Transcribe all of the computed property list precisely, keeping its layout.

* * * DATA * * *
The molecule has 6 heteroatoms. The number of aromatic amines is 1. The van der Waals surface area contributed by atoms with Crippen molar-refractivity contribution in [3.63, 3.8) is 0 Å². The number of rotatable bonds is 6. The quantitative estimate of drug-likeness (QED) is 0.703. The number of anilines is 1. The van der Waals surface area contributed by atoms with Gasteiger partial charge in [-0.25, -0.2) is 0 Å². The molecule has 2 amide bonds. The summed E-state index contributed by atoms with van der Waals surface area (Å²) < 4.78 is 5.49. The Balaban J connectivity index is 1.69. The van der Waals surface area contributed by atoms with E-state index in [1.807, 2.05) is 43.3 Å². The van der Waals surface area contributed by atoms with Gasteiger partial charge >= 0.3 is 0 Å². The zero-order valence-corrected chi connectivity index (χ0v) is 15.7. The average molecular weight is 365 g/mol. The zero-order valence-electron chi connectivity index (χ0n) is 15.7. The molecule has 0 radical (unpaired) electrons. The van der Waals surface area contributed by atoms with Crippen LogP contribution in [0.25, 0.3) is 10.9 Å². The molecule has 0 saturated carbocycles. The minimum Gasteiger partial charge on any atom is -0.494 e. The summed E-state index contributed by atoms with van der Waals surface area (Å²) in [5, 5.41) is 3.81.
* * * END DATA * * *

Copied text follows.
The molecule has 6 heteroatoms. The number of aromatic amines is 1. The van der Waals surface area contributed by atoms with Crippen molar-refractivity contribution in [3.63, 3.8) is 0 Å². The number of rotatable bonds is 6. The quantitative estimate of drug-likeness (QED) is 0.703. The number of anilines is 1. The van der Waals surface area contributed by atoms with Gasteiger partial charge in [-0.25, -0.2) is 0 Å². The molecule has 2 amide bonds. The summed E-state index contributed by atoms with van der Waals surface area (Å²) < 4.78 is 5.49. The Balaban J connectivity index is 1.69. The van der Waals surface area contributed by atoms with E-state index in [1.807, 2.05) is 43.3 Å². The van der Waals surface area contributed by atoms with Gasteiger partial charge >= 0.3 is 0 Å². The zero-order valence-corrected chi connectivity index (χ0v) is 15.7. The average molecular weight is 365 g/mol. The zero-order valence-electron chi connectivity index (χ0n) is 15.7. The molecule has 0 radical (unpaired) electrons. The van der Waals surface area contributed by atoms with Crippen LogP contribution in [0.25, 0.3) is 10.9 Å². The molecule has 0 saturated carbocycles. The minimum Gasteiger partial charge on any atom is -0.494 e. The summed E-state index contributed by atoms with van der Waals surface area (Å²) in [5, 5.41) is 3.81.